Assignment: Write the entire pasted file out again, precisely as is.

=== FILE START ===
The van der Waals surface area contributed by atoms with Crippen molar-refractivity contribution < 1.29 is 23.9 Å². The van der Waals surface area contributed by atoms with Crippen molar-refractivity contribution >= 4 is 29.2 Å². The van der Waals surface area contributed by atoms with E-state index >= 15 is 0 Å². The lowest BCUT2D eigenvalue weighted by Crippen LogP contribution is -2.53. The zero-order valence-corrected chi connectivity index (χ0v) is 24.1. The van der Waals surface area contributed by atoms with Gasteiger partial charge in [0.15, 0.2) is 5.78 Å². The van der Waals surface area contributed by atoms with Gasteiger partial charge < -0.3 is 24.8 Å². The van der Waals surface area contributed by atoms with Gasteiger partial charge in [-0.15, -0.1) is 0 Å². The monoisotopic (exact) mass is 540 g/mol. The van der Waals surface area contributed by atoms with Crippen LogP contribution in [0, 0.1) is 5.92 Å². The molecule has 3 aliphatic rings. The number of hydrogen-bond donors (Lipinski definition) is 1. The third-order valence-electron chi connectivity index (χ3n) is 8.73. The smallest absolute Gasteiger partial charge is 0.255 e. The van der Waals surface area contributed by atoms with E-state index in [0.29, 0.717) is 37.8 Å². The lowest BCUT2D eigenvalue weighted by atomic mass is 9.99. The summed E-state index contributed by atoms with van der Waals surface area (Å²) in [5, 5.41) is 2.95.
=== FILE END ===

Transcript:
The van der Waals surface area contributed by atoms with Crippen molar-refractivity contribution < 1.29 is 23.9 Å². The van der Waals surface area contributed by atoms with Crippen molar-refractivity contribution >= 4 is 29.2 Å². The van der Waals surface area contributed by atoms with E-state index >= 15 is 0 Å². The lowest BCUT2D eigenvalue weighted by Crippen LogP contribution is -2.53. The zero-order valence-corrected chi connectivity index (χ0v) is 24.1. The van der Waals surface area contributed by atoms with Gasteiger partial charge in [0.15, 0.2) is 5.78 Å². The van der Waals surface area contributed by atoms with Gasteiger partial charge < -0.3 is 24.8 Å². The van der Waals surface area contributed by atoms with Gasteiger partial charge in [-0.15, -0.1) is 0 Å². The monoisotopic (exact) mass is 540 g/mol. The van der Waals surface area contributed by atoms with Crippen LogP contribution in [0, 0.1) is 5.92 Å². The molecule has 3 aliphatic rings. The number of hydrogen-bond donors (Lipinski definition) is 1. The third-order valence-electron chi connectivity index (χ3n) is 8.73. The smallest absolute Gasteiger partial charge is 0.255 e. The van der Waals surface area contributed by atoms with E-state index in [0.29, 0.717) is 37.8 Å². The lowest BCUT2D eigenvalue weighted by atomic mass is 9.99. The summed E-state index contributed by atoms with van der Waals surface area (Å²) in [5, 5.41) is 2.95.